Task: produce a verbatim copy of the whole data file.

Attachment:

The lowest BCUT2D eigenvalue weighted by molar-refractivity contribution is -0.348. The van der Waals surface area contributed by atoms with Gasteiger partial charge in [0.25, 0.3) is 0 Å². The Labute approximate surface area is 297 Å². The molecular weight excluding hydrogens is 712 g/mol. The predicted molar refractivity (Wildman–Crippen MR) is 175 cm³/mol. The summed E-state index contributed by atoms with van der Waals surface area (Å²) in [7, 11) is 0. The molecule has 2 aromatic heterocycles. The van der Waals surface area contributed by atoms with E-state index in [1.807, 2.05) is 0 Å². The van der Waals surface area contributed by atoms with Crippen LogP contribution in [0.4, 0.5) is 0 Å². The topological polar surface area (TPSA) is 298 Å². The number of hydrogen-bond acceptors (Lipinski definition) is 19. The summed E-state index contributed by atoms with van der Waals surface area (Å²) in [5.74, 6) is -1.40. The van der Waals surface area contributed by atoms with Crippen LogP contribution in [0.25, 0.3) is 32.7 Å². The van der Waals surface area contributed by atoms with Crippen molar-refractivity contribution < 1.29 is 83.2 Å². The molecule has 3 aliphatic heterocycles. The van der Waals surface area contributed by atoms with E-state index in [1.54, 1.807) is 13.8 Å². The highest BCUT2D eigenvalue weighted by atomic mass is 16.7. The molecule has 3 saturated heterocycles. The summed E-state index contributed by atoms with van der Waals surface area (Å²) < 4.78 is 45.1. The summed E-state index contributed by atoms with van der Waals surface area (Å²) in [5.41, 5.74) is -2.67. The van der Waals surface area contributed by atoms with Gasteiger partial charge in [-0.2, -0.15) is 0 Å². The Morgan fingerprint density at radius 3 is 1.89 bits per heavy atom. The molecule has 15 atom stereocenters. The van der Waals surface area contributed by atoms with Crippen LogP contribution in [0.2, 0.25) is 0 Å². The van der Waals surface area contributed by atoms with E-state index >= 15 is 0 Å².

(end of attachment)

The lowest BCUT2D eigenvalue weighted by molar-refractivity contribution is -0.348. The van der Waals surface area contributed by atoms with Gasteiger partial charge in [0.25, 0.3) is 0 Å². The Labute approximate surface area is 297 Å². The molecular weight excluding hydrogens is 712 g/mol. The predicted molar refractivity (Wildman–Crippen MR) is 175 cm³/mol. The summed E-state index contributed by atoms with van der Waals surface area (Å²) in [7, 11) is 0. The molecule has 2 aromatic heterocycles. The van der Waals surface area contributed by atoms with E-state index in [1.807, 2.05) is 0 Å². The van der Waals surface area contributed by atoms with Crippen LogP contribution in [0.4, 0.5) is 0 Å². The topological polar surface area (TPSA) is 298 Å². The number of hydrogen-bond acceptors (Lipinski definition) is 19. The summed E-state index contributed by atoms with van der Waals surface area (Å²) in [5.74, 6) is -1.40. The van der Waals surface area contributed by atoms with Crippen LogP contribution in [0.25, 0.3) is 32.7 Å². The van der Waals surface area contributed by atoms with Crippen molar-refractivity contribution < 1.29 is 83.2 Å². The molecule has 3 aliphatic heterocycles. The van der Waals surface area contributed by atoms with E-state index in [1.54, 1.807) is 13.8 Å². The highest BCUT2D eigenvalue weighted by atomic mass is 16.7. The molecule has 3 saturated heterocycles. The summed E-state index contributed by atoms with van der Waals surface area (Å²) < 4.78 is 45.1. The summed E-state index contributed by atoms with van der Waals surface area (Å²) in [5.41, 5.74) is -2.67. The van der Waals surface area contributed by atoms with Gasteiger partial charge in [-0.2, -0.15) is 0 Å². The Morgan fingerprint density at radius 3 is 1.89 bits per heavy atom. The molecule has 15 atom stereocenters. The van der Waals surface area contributed by atoms with Crippen LogP contribution in [0.2, 0.25) is 0 Å². The van der Waals surface area contributed by atoms with E-state index >= 15 is 0 Å².